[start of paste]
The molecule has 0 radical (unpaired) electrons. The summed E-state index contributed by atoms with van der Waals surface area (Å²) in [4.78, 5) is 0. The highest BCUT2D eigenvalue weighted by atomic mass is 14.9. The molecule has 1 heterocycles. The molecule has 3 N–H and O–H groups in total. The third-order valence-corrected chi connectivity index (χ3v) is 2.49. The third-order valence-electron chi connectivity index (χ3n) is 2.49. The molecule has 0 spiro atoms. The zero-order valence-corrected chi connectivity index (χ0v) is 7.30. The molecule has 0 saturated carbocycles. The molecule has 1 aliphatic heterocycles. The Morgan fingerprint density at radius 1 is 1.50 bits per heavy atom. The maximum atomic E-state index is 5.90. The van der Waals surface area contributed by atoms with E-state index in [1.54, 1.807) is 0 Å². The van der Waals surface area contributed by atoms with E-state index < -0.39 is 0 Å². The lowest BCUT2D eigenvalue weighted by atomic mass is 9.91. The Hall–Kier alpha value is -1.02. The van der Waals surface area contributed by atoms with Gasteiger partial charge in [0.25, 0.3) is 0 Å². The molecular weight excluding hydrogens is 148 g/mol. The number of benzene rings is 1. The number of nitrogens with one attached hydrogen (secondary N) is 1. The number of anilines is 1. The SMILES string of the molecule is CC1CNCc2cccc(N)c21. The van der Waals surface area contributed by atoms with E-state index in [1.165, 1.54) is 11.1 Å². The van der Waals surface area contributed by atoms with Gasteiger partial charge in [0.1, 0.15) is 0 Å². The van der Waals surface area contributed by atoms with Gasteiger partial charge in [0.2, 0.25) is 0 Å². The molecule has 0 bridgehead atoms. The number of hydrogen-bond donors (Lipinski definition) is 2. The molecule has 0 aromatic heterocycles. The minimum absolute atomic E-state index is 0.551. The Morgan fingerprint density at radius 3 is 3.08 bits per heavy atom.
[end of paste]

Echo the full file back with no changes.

The molecule has 0 radical (unpaired) electrons. The summed E-state index contributed by atoms with van der Waals surface area (Å²) in [4.78, 5) is 0. The highest BCUT2D eigenvalue weighted by atomic mass is 14.9. The molecule has 1 heterocycles. The molecule has 3 N–H and O–H groups in total. The third-order valence-corrected chi connectivity index (χ3v) is 2.49. The third-order valence-electron chi connectivity index (χ3n) is 2.49. The molecule has 0 spiro atoms. The zero-order valence-corrected chi connectivity index (χ0v) is 7.30. The molecule has 0 saturated carbocycles. The molecule has 1 aliphatic heterocycles. The Morgan fingerprint density at radius 1 is 1.50 bits per heavy atom. The maximum atomic E-state index is 5.90. The van der Waals surface area contributed by atoms with E-state index in [1.54, 1.807) is 0 Å². The van der Waals surface area contributed by atoms with E-state index < -0.39 is 0 Å². The lowest BCUT2D eigenvalue weighted by atomic mass is 9.91. The Hall–Kier alpha value is -1.02. The van der Waals surface area contributed by atoms with Gasteiger partial charge in [0.25, 0.3) is 0 Å². The molecular weight excluding hydrogens is 148 g/mol. The number of benzene rings is 1. The number of nitrogens with one attached hydrogen (secondary N) is 1. The number of anilines is 1. The SMILES string of the molecule is CC1CNCc2cccc(N)c21. The van der Waals surface area contributed by atoms with E-state index in [1.165, 1.54) is 11.1 Å². The van der Waals surface area contributed by atoms with Gasteiger partial charge in [0.1, 0.15) is 0 Å². The van der Waals surface area contributed by atoms with Gasteiger partial charge in [0.2, 0.25) is 0 Å². The molecule has 0 bridgehead atoms. The number of hydrogen-bond donors (Lipinski definition) is 2. The molecule has 0 aromatic heterocycles. The minimum absolute atomic E-state index is 0.551. The Morgan fingerprint density at radius 3 is 3.08 bits per heavy atom.